Water from heavy rain in eastern and central Texas is now swelling rivers that flow into the Gulf of Mexico, threatening towns along their banks. VOA’s Greg Flakus visited the town of Wharton, southwest of Houston, where the Colorado River is close to cresting.
Video

Video Texas Town Residents Told to 'Just Leave' Ahead of Flood Threat

Water from heavy rain in eastern and central Texas is now swelling rivers that flow into the Gulf of Mexico, threatening towns along their banks. VOA’s Greg Flakus visited the town of Wharton, southwest of Houston, where the Colorado River is close to cresting.
Video

Video New York's One World Trade Center Observatory Opens to Public

From New Jersey to Long Island, from Northern suburbs to the Atlantic Ocean, with all of New York City in-between.  That view became available to the public Friday as the One World Trade Center Observatory opened in New York -- atop the replacement for the buildings destroyed in the September 11, 2001, attacks.  VOA’s Bernard Shusman reports.
Video

Video Seoul Sponsors Korean Unification Fair

With inter-Korean relations deteriorating over the North’s nuclear program, past military provocations and human rights abuses, many Koreans still hold out hope for eventual peaceful re-unification. VOA’s Brian Padden visited a “unification fair” held this week in Seoul, where border communities promoted the benefits of increased cooperation.
Video

Video Purple Door Coffeeshop: Changing Lives One Cup at a Time

For a quarter of his life, Kevin Persons lived on the street. Today, he is working behind the counter of an espresso bar, serving coffee and working to transition off the streets and into a home. Paul Vargas reports for VOA.
Video

Video Modular Robot Getting Closer to Reality

A robot being developed at Carnegie Mellon University has evolved into a multi-legged modular mechanical snake, able to move over rugged surfaces and explore the surroundings. Scientists say such machines could someday help in search and rescue operations. VOA’s George Putic reports.
Video

Video Shanghai Hosts Big Consumer Electronics Show

Electronic gadgets are a huge success in China, judging by the first Asian Consumer Electronics Show, held this week in Shanghai. Over the course of two days, more than 20,000 visitors watched, tested and played with useful and some less-useful electronic devices exhibited by about 200 manufacturers. VOA’s George Putic has more.
Video

Video Forced to Return Home, Afghan Refugees Face Increased Hardship

Undocumented refugees returning to Afghanistan from Pakistan have no jobs, no support system, and no home return to, and international aid agencies say they and the government are overwhelmed and under-resourced. Ayesha Tanzeem has more from Kabul.
Video

Video Britain Makes Controversial Move to Crack Down on Extremism

Britain is moving to tighten controls on extremist rhetoric, even when it does not incite violence or hatred -- a move that some are concerned might unduly restrict basic freedoms. It is an issue many countries are grappling with as extremist groups gain power in the Middle East, fueled in part by donations and fighters from the West. VOA’s Al Pessin reports from London.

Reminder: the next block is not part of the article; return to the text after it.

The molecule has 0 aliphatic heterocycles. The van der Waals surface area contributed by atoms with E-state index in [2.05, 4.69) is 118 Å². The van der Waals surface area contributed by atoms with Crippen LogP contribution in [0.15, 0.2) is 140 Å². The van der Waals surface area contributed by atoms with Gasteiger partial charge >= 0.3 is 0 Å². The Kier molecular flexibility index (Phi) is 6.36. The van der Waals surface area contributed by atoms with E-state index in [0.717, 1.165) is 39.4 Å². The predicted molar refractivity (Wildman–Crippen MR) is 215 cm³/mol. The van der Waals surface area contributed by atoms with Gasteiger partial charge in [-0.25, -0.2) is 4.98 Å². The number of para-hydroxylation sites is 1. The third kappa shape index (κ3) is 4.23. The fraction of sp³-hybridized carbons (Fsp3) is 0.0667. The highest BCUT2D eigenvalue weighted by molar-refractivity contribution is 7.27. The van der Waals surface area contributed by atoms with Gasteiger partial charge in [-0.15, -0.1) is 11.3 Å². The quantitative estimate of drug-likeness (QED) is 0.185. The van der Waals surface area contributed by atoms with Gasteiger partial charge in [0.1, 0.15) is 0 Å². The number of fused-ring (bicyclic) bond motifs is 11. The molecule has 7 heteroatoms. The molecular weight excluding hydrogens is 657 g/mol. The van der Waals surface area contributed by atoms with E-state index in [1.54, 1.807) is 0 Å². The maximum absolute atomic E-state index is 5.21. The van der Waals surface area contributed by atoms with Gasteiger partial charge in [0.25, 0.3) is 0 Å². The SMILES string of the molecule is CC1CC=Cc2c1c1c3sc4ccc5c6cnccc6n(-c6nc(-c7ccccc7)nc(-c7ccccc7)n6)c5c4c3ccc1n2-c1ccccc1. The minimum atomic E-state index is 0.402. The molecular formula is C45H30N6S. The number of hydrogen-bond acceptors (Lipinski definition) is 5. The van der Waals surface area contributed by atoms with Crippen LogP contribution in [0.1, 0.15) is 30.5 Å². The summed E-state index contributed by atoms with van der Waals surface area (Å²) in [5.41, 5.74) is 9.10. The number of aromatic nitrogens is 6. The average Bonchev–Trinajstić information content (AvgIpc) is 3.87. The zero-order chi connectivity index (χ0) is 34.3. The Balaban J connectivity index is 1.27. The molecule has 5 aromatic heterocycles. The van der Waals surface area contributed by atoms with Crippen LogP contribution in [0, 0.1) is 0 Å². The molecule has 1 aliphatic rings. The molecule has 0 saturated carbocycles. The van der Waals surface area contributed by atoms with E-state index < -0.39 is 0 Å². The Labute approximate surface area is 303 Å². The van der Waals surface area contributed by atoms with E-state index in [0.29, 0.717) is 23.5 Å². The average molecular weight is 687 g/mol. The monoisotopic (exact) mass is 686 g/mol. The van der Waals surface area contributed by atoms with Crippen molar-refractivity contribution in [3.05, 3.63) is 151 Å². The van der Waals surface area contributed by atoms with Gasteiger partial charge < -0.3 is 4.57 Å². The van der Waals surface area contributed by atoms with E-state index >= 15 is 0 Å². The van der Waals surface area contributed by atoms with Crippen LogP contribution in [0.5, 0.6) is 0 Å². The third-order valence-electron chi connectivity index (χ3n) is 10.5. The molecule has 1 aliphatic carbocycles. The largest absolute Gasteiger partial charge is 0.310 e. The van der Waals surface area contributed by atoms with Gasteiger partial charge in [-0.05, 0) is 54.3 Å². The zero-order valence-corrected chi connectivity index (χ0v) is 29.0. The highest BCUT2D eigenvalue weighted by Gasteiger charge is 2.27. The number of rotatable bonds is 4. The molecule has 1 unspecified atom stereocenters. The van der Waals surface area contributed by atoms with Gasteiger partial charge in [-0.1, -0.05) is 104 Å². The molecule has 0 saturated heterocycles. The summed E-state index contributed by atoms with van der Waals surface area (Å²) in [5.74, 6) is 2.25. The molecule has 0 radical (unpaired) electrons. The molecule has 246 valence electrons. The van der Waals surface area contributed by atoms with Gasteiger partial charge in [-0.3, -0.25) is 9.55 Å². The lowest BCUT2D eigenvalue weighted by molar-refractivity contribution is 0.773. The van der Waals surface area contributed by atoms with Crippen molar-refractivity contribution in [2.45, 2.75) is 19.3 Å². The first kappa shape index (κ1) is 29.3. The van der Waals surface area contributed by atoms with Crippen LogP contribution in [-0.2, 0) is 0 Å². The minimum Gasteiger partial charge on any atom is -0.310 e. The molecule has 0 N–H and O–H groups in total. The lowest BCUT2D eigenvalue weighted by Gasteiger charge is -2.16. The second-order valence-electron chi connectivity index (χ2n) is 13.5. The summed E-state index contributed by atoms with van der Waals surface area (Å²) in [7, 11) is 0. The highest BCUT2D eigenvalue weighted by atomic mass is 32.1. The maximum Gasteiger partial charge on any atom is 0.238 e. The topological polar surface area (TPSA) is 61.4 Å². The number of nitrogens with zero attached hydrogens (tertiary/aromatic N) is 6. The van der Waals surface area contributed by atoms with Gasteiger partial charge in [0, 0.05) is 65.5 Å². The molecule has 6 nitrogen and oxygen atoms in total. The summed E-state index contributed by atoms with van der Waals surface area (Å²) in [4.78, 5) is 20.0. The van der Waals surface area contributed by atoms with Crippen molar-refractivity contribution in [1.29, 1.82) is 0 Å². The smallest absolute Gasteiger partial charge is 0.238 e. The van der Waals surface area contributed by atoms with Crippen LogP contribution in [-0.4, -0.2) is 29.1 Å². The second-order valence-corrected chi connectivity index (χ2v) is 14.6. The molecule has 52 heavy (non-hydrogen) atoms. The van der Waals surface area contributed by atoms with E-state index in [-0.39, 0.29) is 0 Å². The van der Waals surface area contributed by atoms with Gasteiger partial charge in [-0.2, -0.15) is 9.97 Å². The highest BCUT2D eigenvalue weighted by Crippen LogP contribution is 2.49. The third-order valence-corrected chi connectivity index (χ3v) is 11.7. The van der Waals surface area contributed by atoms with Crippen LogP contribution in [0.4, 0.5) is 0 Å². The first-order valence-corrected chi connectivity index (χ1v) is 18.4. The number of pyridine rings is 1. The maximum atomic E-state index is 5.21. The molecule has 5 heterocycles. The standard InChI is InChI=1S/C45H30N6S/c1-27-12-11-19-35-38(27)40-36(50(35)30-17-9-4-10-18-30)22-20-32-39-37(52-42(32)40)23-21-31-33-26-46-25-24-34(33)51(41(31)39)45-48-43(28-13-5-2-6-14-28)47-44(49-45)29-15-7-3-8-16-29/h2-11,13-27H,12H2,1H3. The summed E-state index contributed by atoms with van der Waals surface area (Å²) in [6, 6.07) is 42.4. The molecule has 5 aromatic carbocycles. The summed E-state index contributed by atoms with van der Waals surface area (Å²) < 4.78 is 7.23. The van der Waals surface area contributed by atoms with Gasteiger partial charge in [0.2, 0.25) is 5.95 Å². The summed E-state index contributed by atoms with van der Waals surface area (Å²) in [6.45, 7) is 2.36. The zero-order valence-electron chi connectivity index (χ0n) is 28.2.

Video

Video 3D Printer Makes Replica of Iconic Sports Car

Cars with parts made by 3D printers are already on the road, but engineers are still learning about this new technology. While testing the possibility of printing an entire car, researchers at the U.S. Department of Energy recently created an electric-powered replica of an iconic sports roadster. VOA’s George Putic has more.
Video

Video Al-Shabab Recruitment Drive Still on In Kenya

The al-Shabab militants that have long battled for control of Somalia also have recruited thousands of young people in Kenya, leaving many families disconsolate. Mohammed Yusuf recently visited the Kenyan town of Isiolo, and met with relatives of those recruited, as well as a many who have helped with the recruiting.
Video

Video A Small Oasis on Kabul's Outskirts Provides Relief From Security Tensions

When people in Kabul want to get away from the city and relax, many choose Qargha Lake, a small resort on the outskirts of Kabul. Ayesha Tanzeem visited and talked with people about the precious oasis.
Video

Video Kenyans Lament Losing Sons to al-Shabab

There is agony, fear and lost hope in the Kenyan town of Isiolo, a key target of a new al-Shabab recruitment drive. VOA's Mohammed Yusuf visits Isiolo to speak with families and at least one man who says he was a recruiter.
Video

Video Scientists Say Plankton More Important Than Previously Thought

Tiny ocean creatures called plankton are mostly thought of as food for whales and other large marine animals, but a four-year global study discovered, among other things, that plankton are a major source of oxygen on our planet. VOA’s George Putic reports.
Video

Video Kenya’s Capital Sees Rise in Shisha Parlors

In Kenya, the smoking of shisha, a type of flavored tobacco, is the latest craze. Patrons are flocking to shisha parlors to smoke and socialize. But the practice can be addictive and harmful, though many dabblers may not realize the dangers, according to a new review. Lenny Ruvaga has more on the story for VOA from Nairobi, Kenya.

VOA Blogs